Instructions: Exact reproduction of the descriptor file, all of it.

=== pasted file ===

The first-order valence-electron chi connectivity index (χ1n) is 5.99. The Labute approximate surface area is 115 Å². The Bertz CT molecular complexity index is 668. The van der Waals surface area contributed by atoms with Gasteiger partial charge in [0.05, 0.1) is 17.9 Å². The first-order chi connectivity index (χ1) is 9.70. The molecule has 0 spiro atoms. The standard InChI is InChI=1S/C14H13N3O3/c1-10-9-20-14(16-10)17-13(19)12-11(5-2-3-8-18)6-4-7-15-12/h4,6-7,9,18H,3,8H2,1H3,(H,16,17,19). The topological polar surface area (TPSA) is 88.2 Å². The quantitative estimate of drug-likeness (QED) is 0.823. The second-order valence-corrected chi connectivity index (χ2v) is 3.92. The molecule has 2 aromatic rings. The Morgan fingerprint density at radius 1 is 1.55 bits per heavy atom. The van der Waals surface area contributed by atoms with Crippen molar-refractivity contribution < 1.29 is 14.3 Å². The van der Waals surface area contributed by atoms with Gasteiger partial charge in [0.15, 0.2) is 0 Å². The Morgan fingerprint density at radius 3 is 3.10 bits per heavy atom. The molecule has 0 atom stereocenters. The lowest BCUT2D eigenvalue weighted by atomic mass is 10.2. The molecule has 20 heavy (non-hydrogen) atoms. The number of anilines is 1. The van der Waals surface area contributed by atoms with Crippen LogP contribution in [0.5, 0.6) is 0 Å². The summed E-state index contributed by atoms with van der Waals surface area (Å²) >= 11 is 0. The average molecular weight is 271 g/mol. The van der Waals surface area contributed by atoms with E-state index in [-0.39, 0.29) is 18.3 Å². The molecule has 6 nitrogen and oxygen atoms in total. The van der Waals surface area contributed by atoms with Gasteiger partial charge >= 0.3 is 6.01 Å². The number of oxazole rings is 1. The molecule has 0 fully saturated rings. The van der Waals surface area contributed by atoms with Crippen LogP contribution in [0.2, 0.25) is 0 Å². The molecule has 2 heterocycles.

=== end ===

The first-order valence-electron chi connectivity index (χ1n) is 5.99. The Labute approximate surface area is 115 Å². The Bertz CT molecular complexity index is 668. The van der Waals surface area contributed by atoms with Gasteiger partial charge in [0.05, 0.1) is 17.9 Å². The first-order chi connectivity index (χ1) is 9.70. The molecule has 0 spiro atoms. The standard InChI is InChI=1S/C14H13N3O3/c1-10-9-20-14(16-10)17-13(19)12-11(5-2-3-8-18)6-4-7-15-12/h4,6-7,9,18H,3,8H2,1H3,(H,16,17,19). The topological polar surface area (TPSA) is 88.2 Å². The quantitative estimate of drug-likeness (QED) is 0.823. The second-order valence-corrected chi connectivity index (χ2v) is 3.92. The molecule has 2 aromatic rings. The Morgan fingerprint density at radius 1 is 1.55 bits per heavy atom. The van der Waals surface area contributed by atoms with Crippen molar-refractivity contribution < 1.29 is 14.3 Å². The van der Waals surface area contributed by atoms with Gasteiger partial charge in [0.15, 0.2) is 0 Å². The Morgan fingerprint density at radius 3 is 3.10 bits per heavy atom. The molecule has 0 atom stereocenters. The lowest BCUT2D eigenvalue weighted by atomic mass is 10.2. The molecule has 20 heavy (non-hydrogen) atoms. The number of anilines is 1. The van der Waals surface area contributed by atoms with Crippen LogP contribution in [0.5, 0.6) is 0 Å². The summed E-state index contributed by atoms with van der Waals surface area (Å²) >= 11 is 0. The average molecular weight is 271 g/mol. The van der Waals surface area contributed by atoms with E-state index in [-0.39, 0.29) is 18.3 Å². The molecule has 6 nitrogen and oxygen atoms in total. The van der Waals surface area contributed by atoms with Gasteiger partial charge >= 0.3 is 6.01 Å². The number of oxazole rings is 1. The molecule has 0 fully saturated rings. The van der Waals surface area contributed by atoms with Crippen LogP contribution in [0.2, 0.25) is 0 Å². The molecule has 2 heterocycles.